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  1. #1
    Registered User AD1985's Avatar
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    High rep sets / fast bar speed and my form isn't as tight. Big deal?

    Saw an old thread here where someone was asking about 15 rep sets and I was surprised to see near unanimous agreement that they feel good and get results too. So I've been trying them out (also liking them as I try to find the exact working weight, we'll see once I dial in correctly).

    But I notice the bar speed is so fast on those early reps, especially the first 5-7, that I catch myself not using ideal form. For example I did the overhead press the other day and my stronger side (for most lifts) had the bar up an inch higher for most of the rep.

    Thing is when the set starts getting heavy these wierd aberrations go away and I go back to what I do during a standard set.

    And before that, the weight is so light I have to wonder if imperfect form is really even doing much negatively. It feels like bad form while hauling the groceries to the fridge, not a big concern (or is it?)

    What do you guys think, is slight form degradation as a result of light weight / fast bar speed not really a big deal? Or should every rep be treated as a single in terms of tightness?
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  2. #2
    Registered User MrNismo's Avatar
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    Every single rep should be treated as a chance to perfect form IMO. If there is a single thing I could go back some 9+ years ago and change it would have been not allowing myself to add a single pound to the bar until my form was perfect.

    If the weight is so light that you flail around, slow down! A warmup is not just to get the body warmed up, it's also to get the mind - muscle connection or proprioception working right. And what better time to ensure proper tightness than when the weight is still 'easy'.
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  3. #3
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    Originally Posted by AD1985 View Post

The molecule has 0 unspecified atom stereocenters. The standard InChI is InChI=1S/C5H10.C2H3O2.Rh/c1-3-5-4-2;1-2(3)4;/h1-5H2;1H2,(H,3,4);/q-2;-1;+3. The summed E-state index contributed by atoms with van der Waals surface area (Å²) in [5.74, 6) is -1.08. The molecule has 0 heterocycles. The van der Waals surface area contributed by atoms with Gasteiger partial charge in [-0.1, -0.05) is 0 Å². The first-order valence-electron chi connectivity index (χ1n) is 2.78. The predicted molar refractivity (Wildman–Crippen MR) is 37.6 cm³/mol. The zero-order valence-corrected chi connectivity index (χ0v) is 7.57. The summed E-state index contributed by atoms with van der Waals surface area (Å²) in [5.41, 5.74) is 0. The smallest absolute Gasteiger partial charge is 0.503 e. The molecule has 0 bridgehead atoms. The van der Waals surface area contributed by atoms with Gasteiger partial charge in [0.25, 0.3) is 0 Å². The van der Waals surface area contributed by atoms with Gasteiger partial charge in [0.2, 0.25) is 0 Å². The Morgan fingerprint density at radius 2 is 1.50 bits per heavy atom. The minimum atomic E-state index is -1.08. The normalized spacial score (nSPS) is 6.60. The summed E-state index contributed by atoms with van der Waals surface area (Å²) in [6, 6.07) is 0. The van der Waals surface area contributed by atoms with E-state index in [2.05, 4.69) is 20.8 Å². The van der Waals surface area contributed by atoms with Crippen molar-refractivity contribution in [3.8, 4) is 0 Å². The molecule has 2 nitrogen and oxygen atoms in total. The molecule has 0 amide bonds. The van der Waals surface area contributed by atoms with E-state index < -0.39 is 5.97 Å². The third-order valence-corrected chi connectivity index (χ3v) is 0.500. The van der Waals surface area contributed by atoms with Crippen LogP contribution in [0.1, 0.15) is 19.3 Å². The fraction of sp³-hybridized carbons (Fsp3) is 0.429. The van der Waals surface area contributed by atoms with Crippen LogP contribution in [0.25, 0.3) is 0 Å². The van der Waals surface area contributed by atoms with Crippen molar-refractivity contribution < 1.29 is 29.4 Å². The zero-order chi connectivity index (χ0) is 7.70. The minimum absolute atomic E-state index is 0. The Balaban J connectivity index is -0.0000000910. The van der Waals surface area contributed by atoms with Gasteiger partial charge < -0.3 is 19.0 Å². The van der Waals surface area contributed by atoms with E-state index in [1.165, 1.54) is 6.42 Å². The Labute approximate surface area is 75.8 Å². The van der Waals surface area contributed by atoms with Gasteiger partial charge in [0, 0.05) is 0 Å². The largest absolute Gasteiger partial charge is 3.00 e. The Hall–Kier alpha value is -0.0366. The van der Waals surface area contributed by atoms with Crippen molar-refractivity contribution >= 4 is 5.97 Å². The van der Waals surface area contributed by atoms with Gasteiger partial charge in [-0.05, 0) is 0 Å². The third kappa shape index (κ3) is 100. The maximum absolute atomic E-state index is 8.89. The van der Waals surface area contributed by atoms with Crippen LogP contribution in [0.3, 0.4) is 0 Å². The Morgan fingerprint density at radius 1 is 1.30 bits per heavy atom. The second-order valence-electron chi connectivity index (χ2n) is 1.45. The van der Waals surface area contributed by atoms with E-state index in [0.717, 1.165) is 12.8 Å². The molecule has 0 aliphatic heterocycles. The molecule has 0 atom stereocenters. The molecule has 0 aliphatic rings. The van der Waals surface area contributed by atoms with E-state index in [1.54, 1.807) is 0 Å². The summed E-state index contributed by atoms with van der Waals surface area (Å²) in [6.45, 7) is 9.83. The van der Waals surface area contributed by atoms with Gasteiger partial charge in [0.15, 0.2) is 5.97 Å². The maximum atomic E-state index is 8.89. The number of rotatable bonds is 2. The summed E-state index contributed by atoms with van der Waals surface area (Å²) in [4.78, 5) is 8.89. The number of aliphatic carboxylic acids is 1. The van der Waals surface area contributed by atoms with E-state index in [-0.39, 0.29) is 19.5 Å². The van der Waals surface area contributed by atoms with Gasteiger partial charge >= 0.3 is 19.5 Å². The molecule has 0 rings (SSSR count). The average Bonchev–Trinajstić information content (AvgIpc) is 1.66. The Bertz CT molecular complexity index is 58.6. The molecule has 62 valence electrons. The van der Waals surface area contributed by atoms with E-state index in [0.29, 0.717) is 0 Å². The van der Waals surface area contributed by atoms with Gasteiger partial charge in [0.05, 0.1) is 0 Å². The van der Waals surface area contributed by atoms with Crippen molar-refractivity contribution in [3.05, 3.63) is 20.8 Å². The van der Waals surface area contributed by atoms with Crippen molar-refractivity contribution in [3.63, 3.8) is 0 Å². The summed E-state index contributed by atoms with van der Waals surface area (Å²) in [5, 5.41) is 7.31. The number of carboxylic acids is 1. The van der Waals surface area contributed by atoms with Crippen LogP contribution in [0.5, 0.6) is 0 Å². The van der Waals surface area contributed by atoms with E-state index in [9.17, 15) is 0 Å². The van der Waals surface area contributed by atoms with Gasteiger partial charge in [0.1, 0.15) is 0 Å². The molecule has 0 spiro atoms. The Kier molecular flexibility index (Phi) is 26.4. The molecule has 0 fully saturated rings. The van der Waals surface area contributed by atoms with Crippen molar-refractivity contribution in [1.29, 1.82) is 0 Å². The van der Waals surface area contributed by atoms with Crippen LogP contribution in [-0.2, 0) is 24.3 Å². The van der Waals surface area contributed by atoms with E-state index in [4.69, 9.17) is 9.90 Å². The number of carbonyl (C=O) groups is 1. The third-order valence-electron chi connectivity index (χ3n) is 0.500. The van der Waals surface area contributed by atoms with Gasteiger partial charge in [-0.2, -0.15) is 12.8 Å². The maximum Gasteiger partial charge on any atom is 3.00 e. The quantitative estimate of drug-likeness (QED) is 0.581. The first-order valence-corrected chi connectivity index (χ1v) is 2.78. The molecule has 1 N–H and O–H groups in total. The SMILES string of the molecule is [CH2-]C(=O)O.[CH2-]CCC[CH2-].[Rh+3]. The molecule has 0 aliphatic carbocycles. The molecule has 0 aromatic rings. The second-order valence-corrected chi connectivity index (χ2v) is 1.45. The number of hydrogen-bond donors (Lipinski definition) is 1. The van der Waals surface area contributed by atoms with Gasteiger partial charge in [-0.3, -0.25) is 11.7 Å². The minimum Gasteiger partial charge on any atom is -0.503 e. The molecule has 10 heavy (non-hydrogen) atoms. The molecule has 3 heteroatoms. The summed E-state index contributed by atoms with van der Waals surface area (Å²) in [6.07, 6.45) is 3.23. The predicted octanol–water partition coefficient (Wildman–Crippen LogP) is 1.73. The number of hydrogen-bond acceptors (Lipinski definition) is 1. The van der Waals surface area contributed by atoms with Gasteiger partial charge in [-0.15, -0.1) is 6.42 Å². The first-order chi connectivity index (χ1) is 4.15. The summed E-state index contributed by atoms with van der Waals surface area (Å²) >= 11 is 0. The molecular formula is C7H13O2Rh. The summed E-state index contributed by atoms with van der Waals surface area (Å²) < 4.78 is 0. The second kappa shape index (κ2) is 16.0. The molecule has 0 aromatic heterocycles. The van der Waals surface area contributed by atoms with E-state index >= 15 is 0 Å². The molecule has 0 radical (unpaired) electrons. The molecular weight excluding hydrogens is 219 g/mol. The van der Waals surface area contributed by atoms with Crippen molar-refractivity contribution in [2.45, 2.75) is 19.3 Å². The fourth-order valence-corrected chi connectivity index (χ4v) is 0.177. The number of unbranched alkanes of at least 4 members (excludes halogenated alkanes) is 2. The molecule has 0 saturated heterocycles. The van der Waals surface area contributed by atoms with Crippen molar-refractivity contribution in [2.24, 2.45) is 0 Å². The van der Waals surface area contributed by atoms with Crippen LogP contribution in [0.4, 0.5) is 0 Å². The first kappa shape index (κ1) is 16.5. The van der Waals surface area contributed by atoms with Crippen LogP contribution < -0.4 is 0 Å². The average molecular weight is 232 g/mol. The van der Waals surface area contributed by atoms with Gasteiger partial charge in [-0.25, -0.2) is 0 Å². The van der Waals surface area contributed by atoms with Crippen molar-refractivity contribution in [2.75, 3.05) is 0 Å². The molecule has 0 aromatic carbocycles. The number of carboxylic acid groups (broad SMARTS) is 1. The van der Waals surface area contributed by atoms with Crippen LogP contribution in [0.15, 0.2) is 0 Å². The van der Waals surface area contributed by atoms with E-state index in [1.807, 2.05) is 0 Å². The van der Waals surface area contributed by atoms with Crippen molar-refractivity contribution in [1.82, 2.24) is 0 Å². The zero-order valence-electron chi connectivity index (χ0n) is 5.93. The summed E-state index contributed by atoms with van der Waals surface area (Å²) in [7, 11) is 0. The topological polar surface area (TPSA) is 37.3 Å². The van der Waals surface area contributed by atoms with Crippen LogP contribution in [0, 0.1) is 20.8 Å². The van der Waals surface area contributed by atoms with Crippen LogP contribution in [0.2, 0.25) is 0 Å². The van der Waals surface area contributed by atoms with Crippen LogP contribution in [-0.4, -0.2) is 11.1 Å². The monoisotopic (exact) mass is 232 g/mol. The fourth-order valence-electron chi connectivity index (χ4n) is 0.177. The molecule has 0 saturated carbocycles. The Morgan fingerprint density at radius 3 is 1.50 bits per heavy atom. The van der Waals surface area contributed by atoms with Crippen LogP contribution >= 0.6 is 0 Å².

High rep sets / fast bar speed and my form isn't as tight. Big deal?
    yes
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    Keep your squats low and standards high.
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  4. #4
    Registered User Garage Rat's Avatar
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    If your after development you should be doing good reps.
    When form/technique deteriorates that's when you open up the possibility of getting hurt.
    You either need to lighten the weight or work up to the higher reps progressively over a period of time.
    You didn't mention what exercise/movement you were doing?
    Watch a video of Tom Platz's high rep squatting,he maintains fairly good technique throughout his set.
    I personally think high rep as far as muscle building is better on some areas than others.
    Leg absolutely IMO.
    In my prime i was able to eventually work up to 10 sets of 20 reps with 225 lbs on the squat.
    That was a goal for me and my only quad work when doing it.
    It took a few months to get there.
    I would only do what i could get with fairly good form each set.
    I might of get 20 reps on the first three sets then maybe 18 reps the next and then 16 reps and so on and went until all 10 sets were done.The last set could of only been 10 reps but i added reps every session to all the sets i didn't get 20 reps on.
    Eventually i hit them all but not over night.
    You can move at a good pace during your set but don't sacrifice good technique.
    The more you get fatigued the more form degrades.
    Focus on the muscle your working during your set and block everything else around you out.
    Good luck.
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  5. #5
    Registered User AD1985's Avatar
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    Originally Posted by Garage Rat View Post